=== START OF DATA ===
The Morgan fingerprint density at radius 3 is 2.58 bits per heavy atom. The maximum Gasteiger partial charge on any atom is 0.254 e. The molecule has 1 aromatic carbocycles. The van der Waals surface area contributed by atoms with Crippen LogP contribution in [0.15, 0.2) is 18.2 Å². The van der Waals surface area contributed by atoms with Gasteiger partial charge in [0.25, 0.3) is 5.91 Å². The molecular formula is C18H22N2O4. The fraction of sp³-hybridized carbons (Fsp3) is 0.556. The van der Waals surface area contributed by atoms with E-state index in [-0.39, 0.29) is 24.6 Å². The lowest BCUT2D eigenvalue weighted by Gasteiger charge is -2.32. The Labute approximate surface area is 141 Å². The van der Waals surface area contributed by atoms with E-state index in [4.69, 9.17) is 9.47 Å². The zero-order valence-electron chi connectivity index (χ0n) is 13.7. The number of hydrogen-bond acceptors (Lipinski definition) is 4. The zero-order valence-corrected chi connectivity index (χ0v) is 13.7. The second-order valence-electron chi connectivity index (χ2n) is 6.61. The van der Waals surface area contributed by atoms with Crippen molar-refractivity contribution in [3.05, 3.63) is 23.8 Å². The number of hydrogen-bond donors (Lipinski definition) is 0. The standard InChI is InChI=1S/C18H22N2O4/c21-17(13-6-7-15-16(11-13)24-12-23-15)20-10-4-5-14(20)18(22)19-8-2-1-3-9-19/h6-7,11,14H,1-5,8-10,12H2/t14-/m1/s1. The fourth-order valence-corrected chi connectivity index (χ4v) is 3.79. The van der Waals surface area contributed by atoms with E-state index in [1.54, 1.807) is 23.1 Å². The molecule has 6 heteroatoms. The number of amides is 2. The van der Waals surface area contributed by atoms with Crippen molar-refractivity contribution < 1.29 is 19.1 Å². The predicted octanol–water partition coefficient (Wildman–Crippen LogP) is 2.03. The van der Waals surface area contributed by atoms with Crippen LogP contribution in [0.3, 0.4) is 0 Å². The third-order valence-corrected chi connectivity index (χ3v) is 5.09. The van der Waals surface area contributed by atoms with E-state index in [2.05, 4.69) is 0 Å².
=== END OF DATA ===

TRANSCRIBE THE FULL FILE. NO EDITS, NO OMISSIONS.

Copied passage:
The Morgan fingerprint density at radius 3 is 2.58 bits per heavy atom. The maximum Gasteiger partial charge on any atom is 0.254 e. The molecule has 1 aromatic carbocycles. The van der Waals surface area contributed by atoms with Crippen LogP contribution in [0.15, 0.2) is 18.2 Å². The van der Waals surface area contributed by atoms with Gasteiger partial charge in [0.25, 0.3) is 5.91 Å². The molecular formula is C18H22N2O4. The fraction of sp³-hybridized carbons (Fsp3) is 0.556. The van der Waals surface area contributed by atoms with E-state index in [-0.39, 0.29) is 24.6 Å². The lowest BCUT2D eigenvalue weighted by Gasteiger charge is -2.32. The Labute approximate surface area is 141 Å². The van der Waals surface area contributed by atoms with E-state index in [4.69, 9.17) is 9.47 Å². The zero-order valence-electron chi connectivity index (χ0n) is 13.7. The number of hydrogen-bond acceptors (Lipinski definition) is 4. The zero-order valence-corrected chi connectivity index (χ0v) is 13.7. The second-order valence-electron chi connectivity index (χ2n) is 6.61. The van der Waals surface area contributed by atoms with Crippen molar-refractivity contribution in [3.05, 3.63) is 23.8 Å². The number of hydrogen-bond donors (Lipinski definition) is 0. The standard InChI is InChI=1S/C18H22N2O4/c21-17(13-6-7-15-16(11-13)24-12-23-15)20-10-4-5-14(20)18(22)19-8-2-1-3-9-19/h6-7,11,14H,1-5,8-10,12H2/t14-/m1/s1. The fourth-order valence-corrected chi connectivity index (χ4v) is 3.79. The van der Waals surface area contributed by atoms with E-state index in [1.54, 1.807) is 23.1 Å². The molecule has 6 heteroatoms. The number of amides is 2. The van der Waals surface area contributed by atoms with Crippen molar-refractivity contribution < 1.29 is 19.1 Å². The predicted octanol–water partition coefficient (Wildman–Crippen LogP) is 2.03. The van der Waals surface area contributed by atoms with Crippen LogP contribution in [0.3, 0.4) is 0 Å². The third-order valence-corrected chi connectivity index (χ3v) is 5.09. The van der Waals surface area contributed by atoms with E-state index in [2.05, 4.69) is 0 Å².